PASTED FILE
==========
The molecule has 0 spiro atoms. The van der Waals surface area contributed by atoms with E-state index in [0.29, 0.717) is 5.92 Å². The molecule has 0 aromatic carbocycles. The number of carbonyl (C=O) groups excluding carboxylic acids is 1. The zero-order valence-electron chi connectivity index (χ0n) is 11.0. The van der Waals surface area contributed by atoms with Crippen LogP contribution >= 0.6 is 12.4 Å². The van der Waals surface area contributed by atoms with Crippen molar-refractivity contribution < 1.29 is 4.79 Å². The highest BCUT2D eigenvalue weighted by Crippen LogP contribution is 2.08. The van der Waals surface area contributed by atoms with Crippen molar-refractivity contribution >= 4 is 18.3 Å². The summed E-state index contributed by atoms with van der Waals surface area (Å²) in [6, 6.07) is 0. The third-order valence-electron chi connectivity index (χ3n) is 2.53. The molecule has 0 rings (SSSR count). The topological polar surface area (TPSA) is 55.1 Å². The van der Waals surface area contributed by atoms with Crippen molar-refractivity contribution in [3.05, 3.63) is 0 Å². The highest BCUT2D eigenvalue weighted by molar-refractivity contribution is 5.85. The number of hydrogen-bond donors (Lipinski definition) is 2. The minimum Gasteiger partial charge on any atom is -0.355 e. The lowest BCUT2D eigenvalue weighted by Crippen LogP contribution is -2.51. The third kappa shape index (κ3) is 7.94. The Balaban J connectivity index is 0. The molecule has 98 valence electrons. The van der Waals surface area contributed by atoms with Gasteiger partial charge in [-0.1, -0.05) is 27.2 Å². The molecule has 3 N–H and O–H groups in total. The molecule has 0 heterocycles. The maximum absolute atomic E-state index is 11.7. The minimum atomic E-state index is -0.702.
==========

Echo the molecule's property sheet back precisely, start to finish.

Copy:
The molecule has 0 spiro atoms. The van der Waals surface area contributed by atoms with E-state index in [0.29, 0.717) is 5.92 Å². The molecule has 0 aromatic carbocycles. The number of carbonyl (C=O) groups excluding carboxylic acids is 1. The zero-order valence-electron chi connectivity index (χ0n) is 11.0. The van der Waals surface area contributed by atoms with Crippen LogP contribution >= 0.6 is 12.4 Å². The van der Waals surface area contributed by atoms with Crippen molar-refractivity contribution < 1.29 is 4.79 Å². The highest BCUT2D eigenvalue weighted by Crippen LogP contribution is 2.08. The van der Waals surface area contributed by atoms with Crippen molar-refractivity contribution >= 4 is 18.3 Å². The summed E-state index contributed by atoms with van der Waals surface area (Å²) in [6, 6.07) is 0. The third-order valence-electron chi connectivity index (χ3n) is 2.53. The molecule has 0 rings (SSSR count). The topological polar surface area (TPSA) is 55.1 Å². The van der Waals surface area contributed by atoms with Crippen molar-refractivity contribution in [3.05, 3.63) is 0 Å². The highest BCUT2D eigenvalue weighted by molar-refractivity contribution is 5.85. The number of hydrogen-bond donors (Lipinski definition) is 2. The minimum Gasteiger partial charge on any atom is -0.355 e. The lowest BCUT2D eigenvalue weighted by Crippen LogP contribution is -2.51. The third kappa shape index (κ3) is 7.94. The Balaban J connectivity index is 0. The molecule has 98 valence electrons. The van der Waals surface area contributed by atoms with Gasteiger partial charge in [-0.1, -0.05) is 27.2 Å². The molecule has 3 N–H and O–H groups in total. The molecule has 0 heterocycles. The maximum absolute atomic E-state index is 11.7. The minimum atomic E-state index is -0.702.